From the Vaults

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Dinah Washington: Big Long Slidin' Thing (1954)

30 Jan 2013  |  <1 min read  |  1

It's about a trombone player's instrument, of course. Well, of course it is . . . But the sexually voracious and seldom satisfied Washington (seven husbands, countless lovers) knows exactly what this is about and manages to milk the innuendo in her typically sassy way. Her real forte was torch songs and she crossed effortlessly between jazz, blues, pop and rhythm and blues -- and songs... > Read more

Cliff Richard: Schoolboy Crush (1958)

29 Jan 2013  |  1 min read

Although there is still some debate about which was the first rock'n'roll record, the critical consensus appears to have decided on Rocket 88 written by Ike Turner at the famous Riverside Hotel in Clarksdale, Mississippi. When it comes to the first British rock'n'roll record there is no doubt. It is Move It by Cliff Richard. Recorded at Abbey Road in July 1958 with entrepreneur Norrie... > Read more

? and the Mysterians: Can't Get Enough of You Baby (1967)

25 Jan 2013  |  1 min read

It's a common enough sentiment, but in the fast-changing world of pop "If it ain't broke, why try to fix it?" just doesn't work. That idea would have kept the Beatles singing variants of She Loves You and I Want To Hold Your Hand for a few years and in all likelihood they would have become one of those rapidly redundant pop sensations remembered only for their Ed Sullivan Show... > Read more

Alberta Hunter: You Can't Tell the Difference After Dark (c1936)

24 Jan 2013  |  1 min read

When Alberta Hunter enjoyed a career revival in the late Seventies -- when she was in her mid 80s -- people who had forgotten her were scrambling to acclaim her saucy and sassy blues, and to look back at where she had come from all those decades previous. Hunter had been born in 1895 and wrote the classic Downhearted Blues in 1922. Her peers included Bessie Smith who had a hit with... > Read more

Maurice Rocco: Darktown Strutters Ball (1945)

23 Jan 2013  |  1 min read  |  1

No matter how innovative a musician can appear to be, you can almost always track down a predecessor. There usually seems to be someone who was doing something similar a little earlier, most often to no great acclaim. The impeccably attired boogie-woogie pianist Maurice Rocco from Ohio was, however, widely hailed for his lively style and he appeared in a number of movies (notably 52nd... > Read more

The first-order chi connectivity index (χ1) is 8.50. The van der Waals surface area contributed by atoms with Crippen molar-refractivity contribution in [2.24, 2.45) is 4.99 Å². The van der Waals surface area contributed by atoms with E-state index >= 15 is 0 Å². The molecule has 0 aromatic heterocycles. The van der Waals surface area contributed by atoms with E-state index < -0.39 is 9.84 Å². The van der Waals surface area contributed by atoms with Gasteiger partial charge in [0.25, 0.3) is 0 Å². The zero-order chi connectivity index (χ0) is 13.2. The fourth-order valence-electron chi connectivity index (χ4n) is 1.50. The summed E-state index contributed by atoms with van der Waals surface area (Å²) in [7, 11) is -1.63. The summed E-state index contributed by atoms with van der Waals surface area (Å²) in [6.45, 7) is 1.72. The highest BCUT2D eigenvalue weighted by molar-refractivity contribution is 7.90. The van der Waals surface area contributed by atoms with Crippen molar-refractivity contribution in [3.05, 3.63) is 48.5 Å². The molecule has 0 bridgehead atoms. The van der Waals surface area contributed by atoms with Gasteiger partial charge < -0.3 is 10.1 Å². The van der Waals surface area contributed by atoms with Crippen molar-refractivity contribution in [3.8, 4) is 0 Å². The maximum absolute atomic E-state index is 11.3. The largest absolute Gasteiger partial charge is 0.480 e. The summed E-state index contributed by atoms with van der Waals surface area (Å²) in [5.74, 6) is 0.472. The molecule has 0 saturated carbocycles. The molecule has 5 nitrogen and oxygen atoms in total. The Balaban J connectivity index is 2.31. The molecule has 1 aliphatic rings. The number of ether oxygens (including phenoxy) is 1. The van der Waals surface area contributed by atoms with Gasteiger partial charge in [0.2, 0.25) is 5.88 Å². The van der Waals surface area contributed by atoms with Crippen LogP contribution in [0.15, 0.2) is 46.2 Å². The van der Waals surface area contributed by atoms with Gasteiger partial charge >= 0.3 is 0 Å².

Pete Townshend: Behind Blue Eyes (1983)

22 Jan 2013  |  <1 min read

In '83 Pete Townshend of the Who released the first of three double albums of demos, outtakes, working drawing for songs and unspecified instrumental tracks. Under the generic title Scoop -- not definitive, just scoops he said -- these were fascinating documents for anyone interested in the creative process. You could hear how some of his songs underwent major overhauls between conception... > Read more

Mamie Van Doren: Separate the Men From the Boys (1958)

21 Jan 2013  |  1 min read

Mamie Van Doren's not inconsiderable assets -- big breasts, bleached blonde hair and a breathy speaking style -- served her well for a career in cinema and self-promotion when she emerged as a kind of second-tier Marilyn Munroe in the Fiftes. She, of course, always denied being a mere copyist ("I have never been a Marilyn Munroe wannabe, I have always been happy in my own skin")... > Read more

Larry Wallis: Police Car (1977)

18 Jan 2013  |  1 min read  |  3

The punk era tossed up -- threw up? -- some real oddities, few more unexpected than Wallis who was no spring chicken in the world of short haired rock'n'roll for angry 18-year olds. He'd been in the music game for over a decade and in the Sixties had been in such household names as The Entire Sioux Nation and Shagrat. To be fair, Shagrat morphed into the Pink Fairies (which had... > Read more

Ernest Tubb: It's For God And Country and You, Mom (1965)

17 Jan 2013  |  1 min read

War always produces songs from all sides of the trenches and Vietnam was no different: a slew of patriotic and tally-ho songs in the early days then more cynical, anti-war sentiments coming through as the body count rises. Here Ernest Tubb and His Texas Troubadours deliver one from those early days of US military involvement when some saw the issue very simply: there was a line drawn to... > Read more

The Lemonheads: Hey, That's No Way to Say Goodbye (2009)

16 Jan 2013  |  1 min read

When, in 2004, I interviewed Evan Dando -- the golden boy of great promise who fronted the Lemonheads -- he was pleasingly unapologetic about having taken most drugs known to man . . . and a few only familiar to animals. He thought taking drugs, getting out of it and generally having a good time were part of the contract in rock'n'roll. But of course, these days he was clean and sober... > Read more